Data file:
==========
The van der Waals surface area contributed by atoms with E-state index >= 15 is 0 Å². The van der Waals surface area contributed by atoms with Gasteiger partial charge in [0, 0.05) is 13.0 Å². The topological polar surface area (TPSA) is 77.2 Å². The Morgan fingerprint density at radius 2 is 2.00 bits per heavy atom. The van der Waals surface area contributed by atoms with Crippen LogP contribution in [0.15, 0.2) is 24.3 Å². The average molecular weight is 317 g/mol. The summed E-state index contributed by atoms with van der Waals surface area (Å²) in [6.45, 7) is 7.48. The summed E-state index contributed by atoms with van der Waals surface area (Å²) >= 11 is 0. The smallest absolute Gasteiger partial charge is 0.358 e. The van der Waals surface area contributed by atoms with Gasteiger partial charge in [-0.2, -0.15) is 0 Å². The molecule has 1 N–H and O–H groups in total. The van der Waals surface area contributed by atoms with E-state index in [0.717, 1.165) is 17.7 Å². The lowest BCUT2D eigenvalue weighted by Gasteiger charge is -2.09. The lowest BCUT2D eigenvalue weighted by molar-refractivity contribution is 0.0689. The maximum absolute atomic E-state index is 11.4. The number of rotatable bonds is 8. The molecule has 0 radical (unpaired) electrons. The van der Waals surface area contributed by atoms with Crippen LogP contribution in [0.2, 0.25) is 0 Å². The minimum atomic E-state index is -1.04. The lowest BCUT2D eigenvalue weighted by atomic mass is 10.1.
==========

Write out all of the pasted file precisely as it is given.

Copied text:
The van der Waals surface area contributed by atoms with E-state index >= 15 is 0 Å². The van der Waals surface area contributed by atoms with Gasteiger partial charge in [0, 0.05) is 13.0 Å². The topological polar surface area (TPSA) is 77.2 Å². The Morgan fingerprint density at radius 2 is 2.00 bits per heavy atom. The van der Waals surface area contributed by atoms with Crippen LogP contribution in [0.15, 0.2) is 24.3 Å². The average molecular weight is 317 g/mol. The summed E-state index contributed by atoms with van der Waals surface area (Å²) in [6.45, 7) is 7.48. The summed E-state index contributed by atoms with van der Waals surface area (Å²) >= 11 is 0. The smallest absolute Gasteiger partial charge is 0.358 e. The van der Waals surface area contributed by atoms with Gasteiger partial charge in [-0.2, -0.15) is 0 Å². The molecule has 1 N–H and O–H groups in total. The van der Waals surface area contributed by atoms with E-state index in [0.717, 1.165) is 17.7 Å². The lowest BCUT2D eigenvalue weighted by Gasteiger charge is -2.09. The lowest BCUT2D eigenvalue weighted by molar-refractivity contribution is 0.0689. The maximum absolute atomic E-state index is 11.4. The number of rotatable bonds is 8. The molecule has 0 radical (unpaired) electrons. The van der Waals surface area contributed by atoms with Crippen LogP contribution in [0.2, 0.25) is 0 Å². The minimum atomic E-state index is -1.04. The lowest BCUT2D eigenvalue weighted by atomic mass is 10.1.